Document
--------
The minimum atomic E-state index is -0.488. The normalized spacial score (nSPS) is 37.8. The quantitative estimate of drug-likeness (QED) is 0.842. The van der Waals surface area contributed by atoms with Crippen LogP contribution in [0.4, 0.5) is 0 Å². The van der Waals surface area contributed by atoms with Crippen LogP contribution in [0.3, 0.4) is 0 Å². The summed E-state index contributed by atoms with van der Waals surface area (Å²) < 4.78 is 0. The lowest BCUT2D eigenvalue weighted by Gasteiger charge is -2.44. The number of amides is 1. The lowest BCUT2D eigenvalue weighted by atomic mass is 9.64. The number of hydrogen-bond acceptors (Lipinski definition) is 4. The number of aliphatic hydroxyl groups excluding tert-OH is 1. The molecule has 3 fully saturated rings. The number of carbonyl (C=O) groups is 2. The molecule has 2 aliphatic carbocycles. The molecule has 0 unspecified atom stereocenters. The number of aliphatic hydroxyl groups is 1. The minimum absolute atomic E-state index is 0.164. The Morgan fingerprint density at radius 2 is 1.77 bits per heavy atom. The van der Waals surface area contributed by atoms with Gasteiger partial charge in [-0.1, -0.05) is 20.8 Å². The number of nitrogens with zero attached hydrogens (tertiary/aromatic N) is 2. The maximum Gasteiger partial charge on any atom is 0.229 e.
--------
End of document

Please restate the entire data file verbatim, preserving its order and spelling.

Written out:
The minimum atomic E-state index is -0.488. The normalized spacial score (nSPS) is 37.8. The quantitative estimate of drug-likeness (QED) is 0.842. The van der Waals surface area contributed by atoms with Crippen LogP contribution in [0.4, 0.5) is 0 Å². The van der Waals surface area contributed by atoms with Crippen LogP contribution in [0.3, 0.4) is 0 Å². The summed E-state index contributed by atoms with van der Waals surface area (Å²) < 4.78 is 0. The lowest BCUT2D eigenvalue weighted by Gasteiger charge is -2.44. The number of amides is 1. The lowest BCUT2D eigenvalue weighted by atomic mass is 9.64. The number of hydrogen-bond acceptors (Lipinski definition) is 4. The number of aliphatic hydroxyl groups excluding tert-OH is 1. The molecule has 3 fully saturated rings. The number of carbonyl (C=O) groups is 2. The molecule has 2 aliphatic carbocycles. The molecule has 0 unspecified atom stereocenters. The number of aliphatic hydroxyl groups is 1. The minimum absolute atomic E-state index is 0.164. The Morgan fingerprint density at radius 2 is 1.77 bits per heavy atom. The van der Waals surface area contributed by atoms with Gasteiger partial charge in [-0.1, -0.05) is 20.8 Å². The number of nitrogens with zero attached hydrogens (tertiary/aromatic N) is 2. The maximum Gasteiger partial charge on any atom is 0.229 e.